A 64-year-old man presented with palpable masses on both lower eyelids (Fig. 1). We performed surgery under local anesthesia after injection of an epinephrine-lidocaine solution (1:100,000) into the subcutaneous layer of the lower eyelid lesions per standard procedure. Intraoperatively, we identified fat-attenuated lipomatous masses with thin fibrous septae inside the orbital septum, adjacent to the medial fat pad; the masses were later confirmed as lipomas on biopsy (Fig. 2). Before removing the masses, we injected additional local anesthetic superficially inside the capsule of each mass. The masses were completely removed without injury to adjacent structures. However, the patient developed significant diplopia, exotropia, and mydriasis of the right eye immediately postoperatively (Fig. 3). The left eye showed no abnormalities. The pupillary light reflex, visual acuity, and visual field test were all within normal ranges, and no other neurological findings were observed on physical examination. The diplopia and exotropia showed complete resolution 4 hours postoperatively. The patient was discharged the day after surgery and underwent outpatient follow-up. He remained asymptomatic without any sequelae (Fig. 4).

Fig. 1.

Preoperative photograph of the patient showing a normal gaze. Both lower eyelid masses are visible.

Fig. 2.

Intraoperative findings showing a lipomatous mass adjacent to the medial fat pad on the right lower eyelid. Complete excision was performed under local anesthesia without any injury to adjacent structures.

Fig. 3.

Photographs showing immediate postoperative findings. Eye gaze in the [A] left, [B] direct, [C] right. An outward turning of the right eye (exotropia) with severe diplopia is observed.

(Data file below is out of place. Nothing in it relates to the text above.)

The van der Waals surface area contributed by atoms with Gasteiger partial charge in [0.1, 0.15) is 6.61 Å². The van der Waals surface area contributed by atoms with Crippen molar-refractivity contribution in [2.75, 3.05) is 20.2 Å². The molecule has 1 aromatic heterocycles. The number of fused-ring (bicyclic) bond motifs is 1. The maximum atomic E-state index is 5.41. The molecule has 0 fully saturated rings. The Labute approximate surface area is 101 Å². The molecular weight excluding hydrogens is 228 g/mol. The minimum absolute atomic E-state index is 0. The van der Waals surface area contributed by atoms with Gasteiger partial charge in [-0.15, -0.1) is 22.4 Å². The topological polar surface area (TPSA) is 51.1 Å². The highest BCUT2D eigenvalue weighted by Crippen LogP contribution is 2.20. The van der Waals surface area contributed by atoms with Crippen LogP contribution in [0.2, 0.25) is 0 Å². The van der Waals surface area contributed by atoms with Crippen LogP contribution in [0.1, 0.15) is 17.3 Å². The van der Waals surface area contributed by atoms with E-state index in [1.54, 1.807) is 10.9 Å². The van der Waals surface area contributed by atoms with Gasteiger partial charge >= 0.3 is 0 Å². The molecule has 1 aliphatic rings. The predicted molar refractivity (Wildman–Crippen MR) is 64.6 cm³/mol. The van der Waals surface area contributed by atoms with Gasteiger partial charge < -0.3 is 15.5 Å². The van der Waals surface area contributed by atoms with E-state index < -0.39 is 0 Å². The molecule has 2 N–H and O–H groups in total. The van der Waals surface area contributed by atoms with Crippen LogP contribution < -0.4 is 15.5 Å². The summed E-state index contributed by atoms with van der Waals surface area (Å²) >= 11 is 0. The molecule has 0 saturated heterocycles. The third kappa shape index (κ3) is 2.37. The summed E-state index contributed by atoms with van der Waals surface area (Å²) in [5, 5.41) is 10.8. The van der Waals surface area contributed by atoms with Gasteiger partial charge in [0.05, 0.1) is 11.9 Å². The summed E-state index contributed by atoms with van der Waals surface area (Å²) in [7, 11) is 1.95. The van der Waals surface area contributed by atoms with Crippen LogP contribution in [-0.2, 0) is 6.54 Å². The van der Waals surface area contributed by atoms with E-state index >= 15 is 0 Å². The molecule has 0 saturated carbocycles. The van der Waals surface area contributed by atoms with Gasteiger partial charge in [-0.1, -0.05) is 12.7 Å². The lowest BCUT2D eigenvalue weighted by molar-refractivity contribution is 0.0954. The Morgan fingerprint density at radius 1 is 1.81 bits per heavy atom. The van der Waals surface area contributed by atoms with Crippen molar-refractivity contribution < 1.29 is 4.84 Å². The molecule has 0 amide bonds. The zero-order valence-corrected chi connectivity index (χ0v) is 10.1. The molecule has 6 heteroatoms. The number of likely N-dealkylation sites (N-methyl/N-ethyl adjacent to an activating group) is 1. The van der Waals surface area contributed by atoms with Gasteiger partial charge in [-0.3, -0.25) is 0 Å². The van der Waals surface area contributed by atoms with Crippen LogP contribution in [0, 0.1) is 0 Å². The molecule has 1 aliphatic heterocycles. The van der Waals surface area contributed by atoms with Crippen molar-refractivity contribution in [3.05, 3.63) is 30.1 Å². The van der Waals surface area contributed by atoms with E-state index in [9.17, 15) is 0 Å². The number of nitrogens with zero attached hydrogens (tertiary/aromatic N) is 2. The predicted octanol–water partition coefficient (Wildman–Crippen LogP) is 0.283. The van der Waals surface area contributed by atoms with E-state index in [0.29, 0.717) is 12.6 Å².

Fig. 4.

Photographs at 4 hours postoperatively. Eye gaze in the [A] left, [B] direct, [C] right. Exotropia and diplopia are completely resolved without intervention or medication. The patient remained asymptomatic without sequelae during clinical follow-up.

DISCUSSION

Strabismus is a condition in which the eyes do not properly align with each other when looking at an object. This ocular disorder is categorized into the following types based on the direction of the turned (misaligned) eye: esotropia (inward turning), exotropia (outward turning), hypertropia (upward turning), and hypotropia (downward turning). Strabismus may occur secondary to palsies of the cranial nerves that innervate the EOMs or after direct trauma-induced muscular injury [4,5]. In recent years, most periocular procedures, including blepharoplasty, eyebrow lift, laser eye surgery, and biopsy, have been performed under local anesthesia.

Few studies have reported strabismus following a local anesthetic injection. Local anesthetics injected into the lower eyelid fat pad can affect the adjacent orbital structures. Diffusion of anesthetics into the EOM, optic nerve, and ciliary ganglion can result in transient or permanent strabismus, pupillary changes, and visual loss. Most permanent complications are attributable to anesthetic-induced ischemia of the optic nerve and EOM [6].